Although German companies have toned down their public criticism of
sanctions since the CEO of Siemens <SIEGn.DE> was vilified in the
press for meeting Russian President Vladimir Putin in late March, a
behind-the-scenes lobby effort remains in full force.
A confidential paper from the German-Russian chamber of foreign
trade, which was sent to the government last week, shows the extent
of the concern in German business circles as a May 25th presidential
election in Ukraine nears.
Merkel has said she will press for more punitive measures against
Russia if the election is disrupted.
The two-page position paper, dated May 7th, says the Ukraine crisis
is already having a "massive impact" on German business in Russia
and warns of dire consequences if Europe follows through on threats
of economic sanctions.
"Deeper economic sanctions would lead to a situation where contracts
would increasingly be given to domestic firms, projects would be
suspended or delayed by the Russian side, and Russian industry and
politicians would turn to Asia, in particular China," the paper
The resulting loss of market share for German and European firms
would be "long-term and sustainable", causing "irreparable damage"
to Germany's competitive position, according to the paper, provided
to Reuters by an official in Berlin.
Moreover, sanctions would lead to job losses in Germany and expose
companies to "massive compensation" claims if they were forced to
break contracts with their Russian counterparts, it says.
The chamber represents over 800 companies, providing support to
German firms operating in Russia and Russian companies present in
Germany. Rainer Seele, the chief executive of Wintershall, the oil
and gas unit of German chemicals company BASF <BASFn.DE>, serves as
president of the group.
Germany has close economic ties to Russia. Over 6,000 German firms
are active there. And Germany receives roughly a third of its oil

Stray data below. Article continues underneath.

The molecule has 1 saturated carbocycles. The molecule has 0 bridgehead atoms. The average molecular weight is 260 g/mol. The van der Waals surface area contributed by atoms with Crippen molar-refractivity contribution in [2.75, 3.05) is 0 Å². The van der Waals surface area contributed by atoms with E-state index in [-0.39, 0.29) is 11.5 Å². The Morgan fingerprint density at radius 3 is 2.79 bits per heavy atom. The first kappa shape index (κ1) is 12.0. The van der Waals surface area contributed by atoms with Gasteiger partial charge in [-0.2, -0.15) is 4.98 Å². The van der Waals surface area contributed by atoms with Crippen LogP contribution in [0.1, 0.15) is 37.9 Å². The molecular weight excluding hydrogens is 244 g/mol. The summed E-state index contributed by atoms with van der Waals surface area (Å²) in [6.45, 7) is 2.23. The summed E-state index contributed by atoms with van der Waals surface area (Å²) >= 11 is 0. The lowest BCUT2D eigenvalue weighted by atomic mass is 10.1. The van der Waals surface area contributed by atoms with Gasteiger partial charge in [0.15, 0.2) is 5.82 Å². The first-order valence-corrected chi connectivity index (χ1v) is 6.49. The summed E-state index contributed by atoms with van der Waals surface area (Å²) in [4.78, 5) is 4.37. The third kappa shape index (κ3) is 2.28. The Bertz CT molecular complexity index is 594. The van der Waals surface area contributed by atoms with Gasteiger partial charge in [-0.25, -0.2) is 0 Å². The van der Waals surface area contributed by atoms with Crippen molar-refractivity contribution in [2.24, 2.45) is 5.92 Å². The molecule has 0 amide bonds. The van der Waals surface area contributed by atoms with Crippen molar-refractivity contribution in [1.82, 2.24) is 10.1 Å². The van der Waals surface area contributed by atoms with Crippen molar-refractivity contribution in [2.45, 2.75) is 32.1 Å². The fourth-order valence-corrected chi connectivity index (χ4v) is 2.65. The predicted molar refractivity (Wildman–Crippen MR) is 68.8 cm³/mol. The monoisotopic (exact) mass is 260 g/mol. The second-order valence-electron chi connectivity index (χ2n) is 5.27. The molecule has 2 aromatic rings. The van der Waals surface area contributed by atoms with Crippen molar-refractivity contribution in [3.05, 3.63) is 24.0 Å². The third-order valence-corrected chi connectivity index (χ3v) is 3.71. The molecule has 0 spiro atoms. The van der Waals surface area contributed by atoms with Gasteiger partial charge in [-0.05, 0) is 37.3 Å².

and gas from Russia.
Recent data showed German exports to Russia -- its 11th biggest
trading partner -- slumping 16 percent in the first two months of
the year. That was before the EU unveiled a first round of mild
sanctions in the form of visa bans and asset freezes against
Russians individuals, many close to Putin.
The economic risks have not prevented Merkel from warning repeatedly
that she is ready to introduce deeper-cutting trade sanctions, a
stance that has opened her up to criticism from former German
chancellors Gerhard Schroeder and Helmut Schmidt, Social Democrats
(SPD) who reject confrontation with Russia.
German industry, on the other hand, has gone quiet since Siemens CEO
Joe Kaeser met with Putin and referred to the Ukraine crisis as
"short-term turbulence" which would not get in the way of his firm's
ties with Russia. Last week Kaeser said he regretted his choice of
Out of public view however, lobbyists for German industry continue
to warn loudly against steps that might lead to a full-blown
economic confrontation with Russia in the hope that Merkel could
[to top of second column]
The "Ost Ausschuss", or Committee on Eastern European Economic
Relations, has been at the forefront of these efforts.
Its message to German politicians has been that a confrontation with
Russia would hit not only Germany, but southern European countries
that are just starting to recover from the euro crisis. The
suggestion is that Europe itself would be plunged back into deep
economic and social turmoil.
In a sign that German industry remains determined to keep Russia
close, the CEOs of big utility E.ON <EONGn.DE> and retailer Metro
<MEOG.DE>, as well as Klaus Mangold, the chairman of tourism group
TUI <TUIGn.DE> -- and former head of the Ost Ausschuss -- are all
planning to attend an economic conference in St. Petersburg next
week that will be hosted by Putin.
U.S. executives have pulled out of the conference after the White
House made clear that their participation would be frowned upon.
Like their German counterparts, several French CEOs will also
"Especially during a time of crisis like this, an international
business dialogue is of great importance," Eckhard Cordes, current
head of the Ost Ausschuss, told Reuters in an interview this week.
One of the biggest concerns among German businesses is that U.S.
firms will end up being the big beneficiaries of an economic
confrontation between the West and Russia.
"We shouldn't forget that the debate about Russia is also about
economic competition between the United States and Europe," said
Heino Wiese, a former SPD politician with close ties to Schroeder
who runs a consulting firm in Berlin that advises German and Russian
Wiese, who admits to being a "Russia sympathizer" and has a photo of
himself shaking hands with Putin prominently displayed in his
office, pointed to news this week that U.S. Vice President Joe
Biden's son is joining the board of a Ukrainian gas company as
evidence the U.S. is already seeking to gain from the crisis.
"At the end of the day, the U.S. wants to be the one that sells gas
to Europe," he said.
(Writing by Noah Barkin; editing by Philippa Fletcher)
[© 2014 Thomson Reuters. All rights
Copyright 2014 Reuters. All rights reserved. This material may not be published,
broadcast, rewritten or redistributed.